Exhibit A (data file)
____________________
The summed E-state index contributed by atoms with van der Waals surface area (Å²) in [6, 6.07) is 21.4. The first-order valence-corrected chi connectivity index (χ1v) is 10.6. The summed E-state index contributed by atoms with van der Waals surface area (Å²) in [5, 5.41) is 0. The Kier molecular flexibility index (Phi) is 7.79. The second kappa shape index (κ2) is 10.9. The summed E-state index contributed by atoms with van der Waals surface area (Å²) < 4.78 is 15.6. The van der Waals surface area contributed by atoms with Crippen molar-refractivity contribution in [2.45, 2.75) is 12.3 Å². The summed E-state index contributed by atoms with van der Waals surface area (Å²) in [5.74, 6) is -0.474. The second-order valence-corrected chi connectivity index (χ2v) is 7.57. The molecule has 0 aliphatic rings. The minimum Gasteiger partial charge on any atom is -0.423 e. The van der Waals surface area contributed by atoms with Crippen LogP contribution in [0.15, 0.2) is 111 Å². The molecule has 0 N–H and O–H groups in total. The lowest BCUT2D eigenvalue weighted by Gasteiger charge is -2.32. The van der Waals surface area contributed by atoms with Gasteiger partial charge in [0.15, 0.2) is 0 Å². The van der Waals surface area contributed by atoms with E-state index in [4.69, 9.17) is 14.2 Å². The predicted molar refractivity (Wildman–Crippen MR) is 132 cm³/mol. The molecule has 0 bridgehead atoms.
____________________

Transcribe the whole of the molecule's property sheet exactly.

The summed E-state index contributed by atoms with van der Waals surface area (Å²) in [6, 6.07) is 21.4. The first-order valence-corrected chi connectivity index (χ1v) is 10.6. The summed E-state index contributed by atoms with van der Waals surface area (Å²) in [5, 5.41) is 0. The Kier molecular flexibility index (Phi) is 7.79. The second kappa shape index (κ2) is 10.9. The summed E-state index contributed by atoms with van der Waals surface area (Å²) < 4.78 is 15.6. The van der Waals surface area contributed by atoms with Crippen molar-refractivity contribution in [2.45, 2.75) is 12.3 Å². The summed E-state index contributed by atoms with van der Waals surface area (Å²) in [5.74, 6) is -0.474. The second-order valence-corrected chi connectivity index (χ2v) is 7.57. The molecule has 0 aliphatic rings. The minimum Gasteiger partial charge on any atom is -0.423 e. The van der Waals surface area contributed by atoms with Crippen LogP contribution in [0.15, 0.2) is 111 Å². The molecule has 0 N–H and O–H groups in total. The lowest BCUT2D eigenvalue weighted by Gasteiger charge is -2.32. The van der Waals surface area contributed by atoms with Gasteiger partial charge in [0.15, 0.2) is 0 Å². The van der Waals surface area contributed by atoms with E-state index in [4.69, 9.17) is 14.2 Å². The predicted molar refractivity (Wildman–Crippen MR) is 132 cm³/mol. The molecule has 0 bridgehead atoms.